Testimony will highlight the success of the RFS and the severe consequences of cutting volume requirements
WASHINGTON, DC — Growth Energy’s Director of Regulatory Affairs, Chris Bliley, will testify at the Environmental Protection Agency’s (EPA) public hearing at the Hyatt Regency Crystal City in Va., to highlight the resounding success of the Renewable Fuel Standard (RFS) and also outline why the EPA’s 2014 proposal to reduce the statutory renewable volume obligations would eviscerate the RFS, thereby causing severe harm to farmers, the biofuels industry and the nation’s economy.
In his testimony, Bliley notes, “The RFS was approved by a bipartisan majority in Congress and enacted into law nearly six years ago.” He further explains that the RFS is a modern day American success story doing exactly what it was designed to do, noting that the RFS has “created jobs, revitalized rural America, injected much-needed competition into the vehicle fuels market, lowered the price at the pump, improved the environment, and made our nation more energy independent.”
Bliley explains that the “oil industry has used its considerable power to delay, litigate, and undercut the RFS.” He added that the proposed volume cuts fundamentally ignore the Congressional intent of the RFS as well. “The program was designed to spur investment in renewable fuels, not to punish those who have invested while rewarding those who have impeded development.”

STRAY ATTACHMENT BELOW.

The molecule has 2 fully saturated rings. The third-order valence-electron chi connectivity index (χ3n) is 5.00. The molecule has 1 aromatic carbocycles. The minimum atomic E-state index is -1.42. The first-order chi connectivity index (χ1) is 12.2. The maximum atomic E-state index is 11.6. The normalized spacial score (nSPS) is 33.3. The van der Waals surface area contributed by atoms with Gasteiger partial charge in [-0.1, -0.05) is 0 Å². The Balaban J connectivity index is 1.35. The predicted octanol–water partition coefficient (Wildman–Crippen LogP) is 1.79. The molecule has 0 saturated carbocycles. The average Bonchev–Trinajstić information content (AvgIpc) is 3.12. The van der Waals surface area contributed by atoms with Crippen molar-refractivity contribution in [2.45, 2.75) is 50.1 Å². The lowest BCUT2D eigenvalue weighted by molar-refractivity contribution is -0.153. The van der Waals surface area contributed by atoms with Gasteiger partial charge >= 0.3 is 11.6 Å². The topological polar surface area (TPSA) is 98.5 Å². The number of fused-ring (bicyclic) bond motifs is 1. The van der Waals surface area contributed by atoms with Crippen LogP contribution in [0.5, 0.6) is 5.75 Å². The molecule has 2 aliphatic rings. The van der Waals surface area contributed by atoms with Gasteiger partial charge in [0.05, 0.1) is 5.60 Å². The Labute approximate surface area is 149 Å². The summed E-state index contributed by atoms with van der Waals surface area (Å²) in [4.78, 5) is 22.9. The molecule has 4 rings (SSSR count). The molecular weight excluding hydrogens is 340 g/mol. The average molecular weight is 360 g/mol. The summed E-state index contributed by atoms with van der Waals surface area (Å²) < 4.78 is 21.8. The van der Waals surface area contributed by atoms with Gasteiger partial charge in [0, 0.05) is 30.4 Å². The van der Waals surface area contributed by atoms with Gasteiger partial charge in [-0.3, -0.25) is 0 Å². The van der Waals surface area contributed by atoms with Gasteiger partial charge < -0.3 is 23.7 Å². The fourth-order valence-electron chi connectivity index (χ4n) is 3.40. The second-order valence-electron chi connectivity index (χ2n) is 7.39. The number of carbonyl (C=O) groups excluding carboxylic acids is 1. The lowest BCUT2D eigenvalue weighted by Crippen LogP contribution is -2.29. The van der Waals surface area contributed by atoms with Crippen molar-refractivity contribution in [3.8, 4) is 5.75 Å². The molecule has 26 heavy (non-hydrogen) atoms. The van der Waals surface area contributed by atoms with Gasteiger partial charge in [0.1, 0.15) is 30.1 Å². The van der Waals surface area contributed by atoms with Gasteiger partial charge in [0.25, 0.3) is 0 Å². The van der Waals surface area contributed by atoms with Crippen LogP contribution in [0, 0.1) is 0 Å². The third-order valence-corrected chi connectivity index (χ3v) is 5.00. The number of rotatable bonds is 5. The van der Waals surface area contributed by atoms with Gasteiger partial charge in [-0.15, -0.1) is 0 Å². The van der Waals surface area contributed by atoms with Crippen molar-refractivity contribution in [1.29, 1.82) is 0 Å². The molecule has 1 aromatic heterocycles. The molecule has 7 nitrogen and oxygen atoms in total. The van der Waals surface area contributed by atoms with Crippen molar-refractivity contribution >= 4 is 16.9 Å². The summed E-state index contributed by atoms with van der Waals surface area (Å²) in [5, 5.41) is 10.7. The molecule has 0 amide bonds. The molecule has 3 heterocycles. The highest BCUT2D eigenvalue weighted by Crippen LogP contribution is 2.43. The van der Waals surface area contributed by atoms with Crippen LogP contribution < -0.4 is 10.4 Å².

Bliley adds, “Since the RFS’ inception, the ethanol industry has produced ample biofuel to meet the statutory obligations of the RFS and it has ample capacity to do so again in 2014. With this proposal, EPA is waiving the statutory volumes – including, for the first time, the total renewable fuel volume – on the ground that there is insufficient demand for higher-level blends, notwithstanding the fact that the oil industry has refused to give consumers a choice at the pump. The statutory volumes can easily be met if the oil industry would simply comply with the original intent of the RFS and allow higher ethanol blends like E15 to be competitively sold to consumers.”
Furthermore, he discusses the direct impact the RFS has had on farming, “This proposal would also jeopardize the tremendous success our nation’s farmers have seen as a result of the certainty of the RFS with net farm income increasing by 51 percent while federal farm payments have decreased 57 percent.”
In conclusion, Bliley notes that, “now is not the time to retreat from the goals of the RFS…and the EPA should move the RFS forward, not backward.”